Perhaps you have over-simplified the problem. There is a lot more to it than that. Profit motive is the largest problem and expectations by physicians and pharmaceutical companies as well as for-profit institutions and insurance providers to get rich. In the US and Canada physician salaries are insane. Couple that with the bizarre acceptance of foreign trained “doctors” who only hold baccalaureate degrees has been disastrous.
    I live in Hungary which has a national health care system which works more or less fine. It is relatively no frills service but reliable and dependable. Not state of the art but modernized enough. We have MRI’s and CT scans and up to date diagnostic equipment. Sometimes it is centralized and you may have to travel for a particular instrument and there might be a wait of a week or so. Not the months we have in the US. The physicians are all medical doctors and specialists all have bonafide PhD’s from real universities. (I say that tongue in cheek as I have friends who “own” medical universities on Grenada and Niue, NZ. Few of procedures are actually performed by technicians and most are done by doctors, often by the one you are seeing. The benefit is they order what diagnostic tools are necessary and interpret the results immediately.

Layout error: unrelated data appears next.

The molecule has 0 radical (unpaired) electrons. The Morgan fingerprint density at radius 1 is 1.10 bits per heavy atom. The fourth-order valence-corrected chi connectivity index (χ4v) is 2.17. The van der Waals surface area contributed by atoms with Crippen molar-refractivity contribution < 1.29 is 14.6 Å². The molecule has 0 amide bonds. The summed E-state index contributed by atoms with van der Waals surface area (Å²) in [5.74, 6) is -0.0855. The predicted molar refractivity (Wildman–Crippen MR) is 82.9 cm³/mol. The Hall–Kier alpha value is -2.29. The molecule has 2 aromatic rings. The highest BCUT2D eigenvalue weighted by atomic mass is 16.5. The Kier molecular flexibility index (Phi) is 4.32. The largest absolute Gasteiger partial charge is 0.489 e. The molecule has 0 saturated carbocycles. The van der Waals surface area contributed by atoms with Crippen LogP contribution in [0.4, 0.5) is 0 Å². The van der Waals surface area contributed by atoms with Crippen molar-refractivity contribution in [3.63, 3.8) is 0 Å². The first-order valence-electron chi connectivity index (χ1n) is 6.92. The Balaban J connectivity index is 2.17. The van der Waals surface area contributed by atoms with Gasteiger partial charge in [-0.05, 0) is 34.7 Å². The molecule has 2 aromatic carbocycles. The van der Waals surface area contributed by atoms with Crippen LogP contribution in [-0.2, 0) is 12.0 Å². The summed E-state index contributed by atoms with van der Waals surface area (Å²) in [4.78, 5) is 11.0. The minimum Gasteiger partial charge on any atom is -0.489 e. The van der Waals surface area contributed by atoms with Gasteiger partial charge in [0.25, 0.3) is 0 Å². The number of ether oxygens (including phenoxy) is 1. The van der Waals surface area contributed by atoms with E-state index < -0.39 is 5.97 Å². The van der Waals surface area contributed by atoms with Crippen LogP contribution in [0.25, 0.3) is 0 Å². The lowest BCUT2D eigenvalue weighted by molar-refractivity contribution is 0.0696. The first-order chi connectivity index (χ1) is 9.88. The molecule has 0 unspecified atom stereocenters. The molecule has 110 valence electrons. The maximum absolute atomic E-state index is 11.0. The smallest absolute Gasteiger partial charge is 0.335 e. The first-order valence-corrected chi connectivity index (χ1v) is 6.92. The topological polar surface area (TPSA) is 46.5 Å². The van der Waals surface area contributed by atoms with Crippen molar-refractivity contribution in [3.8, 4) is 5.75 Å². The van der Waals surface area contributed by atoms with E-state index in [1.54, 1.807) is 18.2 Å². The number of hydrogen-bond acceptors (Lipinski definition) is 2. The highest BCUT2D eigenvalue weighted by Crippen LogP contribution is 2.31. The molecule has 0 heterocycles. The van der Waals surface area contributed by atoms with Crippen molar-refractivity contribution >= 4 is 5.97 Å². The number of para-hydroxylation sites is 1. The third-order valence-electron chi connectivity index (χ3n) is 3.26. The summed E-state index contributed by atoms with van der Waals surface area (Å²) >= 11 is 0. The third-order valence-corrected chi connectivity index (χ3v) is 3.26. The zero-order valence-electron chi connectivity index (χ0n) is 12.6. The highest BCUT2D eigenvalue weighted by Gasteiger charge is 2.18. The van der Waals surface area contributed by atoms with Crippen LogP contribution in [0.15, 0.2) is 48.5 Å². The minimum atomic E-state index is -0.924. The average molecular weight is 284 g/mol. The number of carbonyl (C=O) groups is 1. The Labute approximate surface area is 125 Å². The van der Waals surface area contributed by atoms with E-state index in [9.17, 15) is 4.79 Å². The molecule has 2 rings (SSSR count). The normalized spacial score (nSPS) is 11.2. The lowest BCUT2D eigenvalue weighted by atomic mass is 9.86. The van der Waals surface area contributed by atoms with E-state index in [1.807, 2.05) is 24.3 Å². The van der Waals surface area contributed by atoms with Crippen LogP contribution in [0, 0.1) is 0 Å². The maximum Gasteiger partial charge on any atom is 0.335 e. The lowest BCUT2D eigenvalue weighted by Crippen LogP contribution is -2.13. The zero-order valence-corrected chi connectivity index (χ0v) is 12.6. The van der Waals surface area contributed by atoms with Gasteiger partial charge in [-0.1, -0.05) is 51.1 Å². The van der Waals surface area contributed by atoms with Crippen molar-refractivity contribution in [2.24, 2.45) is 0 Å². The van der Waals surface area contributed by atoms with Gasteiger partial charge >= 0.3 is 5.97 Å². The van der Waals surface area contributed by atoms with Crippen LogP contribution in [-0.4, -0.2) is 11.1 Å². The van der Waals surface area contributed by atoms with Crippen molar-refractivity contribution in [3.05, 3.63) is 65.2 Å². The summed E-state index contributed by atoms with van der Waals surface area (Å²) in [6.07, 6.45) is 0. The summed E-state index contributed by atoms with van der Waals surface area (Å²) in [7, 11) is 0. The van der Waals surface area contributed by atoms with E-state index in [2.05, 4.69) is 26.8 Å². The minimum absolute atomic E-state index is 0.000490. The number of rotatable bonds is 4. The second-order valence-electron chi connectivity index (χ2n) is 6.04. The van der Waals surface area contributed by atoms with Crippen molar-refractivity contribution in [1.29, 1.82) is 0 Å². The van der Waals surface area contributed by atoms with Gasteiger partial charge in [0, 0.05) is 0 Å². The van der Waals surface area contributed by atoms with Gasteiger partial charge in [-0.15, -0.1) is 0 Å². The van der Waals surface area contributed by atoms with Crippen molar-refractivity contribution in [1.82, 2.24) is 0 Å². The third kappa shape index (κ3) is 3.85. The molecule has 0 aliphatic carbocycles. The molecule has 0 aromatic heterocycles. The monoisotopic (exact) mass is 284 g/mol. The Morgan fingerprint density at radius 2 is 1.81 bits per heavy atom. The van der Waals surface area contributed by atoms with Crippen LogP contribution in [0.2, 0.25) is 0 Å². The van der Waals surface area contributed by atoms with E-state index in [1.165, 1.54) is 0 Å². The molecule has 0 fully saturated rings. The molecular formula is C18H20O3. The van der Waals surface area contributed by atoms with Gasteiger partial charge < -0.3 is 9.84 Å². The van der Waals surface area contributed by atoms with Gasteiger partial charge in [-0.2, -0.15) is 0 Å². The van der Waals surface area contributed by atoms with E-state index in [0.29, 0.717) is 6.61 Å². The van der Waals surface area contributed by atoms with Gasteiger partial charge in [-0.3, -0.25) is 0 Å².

For example my 91 y/o mother who lives with us has had recurrent UTI infections, something not uncommon in elderly women. I made her an appointment with the urologist at our neighboring medical center and she was seen 2 days after making the appointment. We saw the doctor (not privately but as exactly as anyone else here) who ran the urinalysis right there in the clinic, and was obtained by supra-public aspiration to ensure it was clean. That alone would be considered a surgical procedure in the US with attached exorbitant costs. The culture was done immediately right there while we were watching as well. She (the doctor) immediately did a diagnostic ultrasound of my mother again right on the spot. Mind you, we have no functional insurance here (only military Tricare overseas which is less than useless) and are strictly on a cash for service basis. The total cost for everything including antibiotics and a blend of herbal teas was under $40. Add in a $20 tip and it came to $60. As another example, my 75 y/o next door neighbor just had cataract surgery done, again on a cash basis using a private doctor here of high reputation. The costs including lenses, surgery, examinations and follow up visit was $265 (75,000 HUF) per eye.
    If we were citizens our cost for insurance would be roughly $25 a month but doesn’t include pharmaceuticals or dental. However, dentistry here is a similar story and about 10% the costs as in the US. The biggest difference I see here is that physicians here are mostly government employees and receive a fixed salary of roughly $1500 a month. There is also a lot less poured into having fancy modern buildings. On the other hand they are insane about cleanliness and it helps a great deal to cut down on nosocomial infections. Anyway, $1,500 a month is a relatively high salary in Hungary. They are supplemented with “tips” which generally run between 10,000 to 20,000 HUF ($35 to $70) for insurance customers and zero for cash only patients like ourselves. I tip when I feel the have gone out of their way to help us but it isn’t obligatory for anyone. They supplement their income in evenings seeing cash patients. I do sometimes give a good bottle of whiskey which is always appreciated.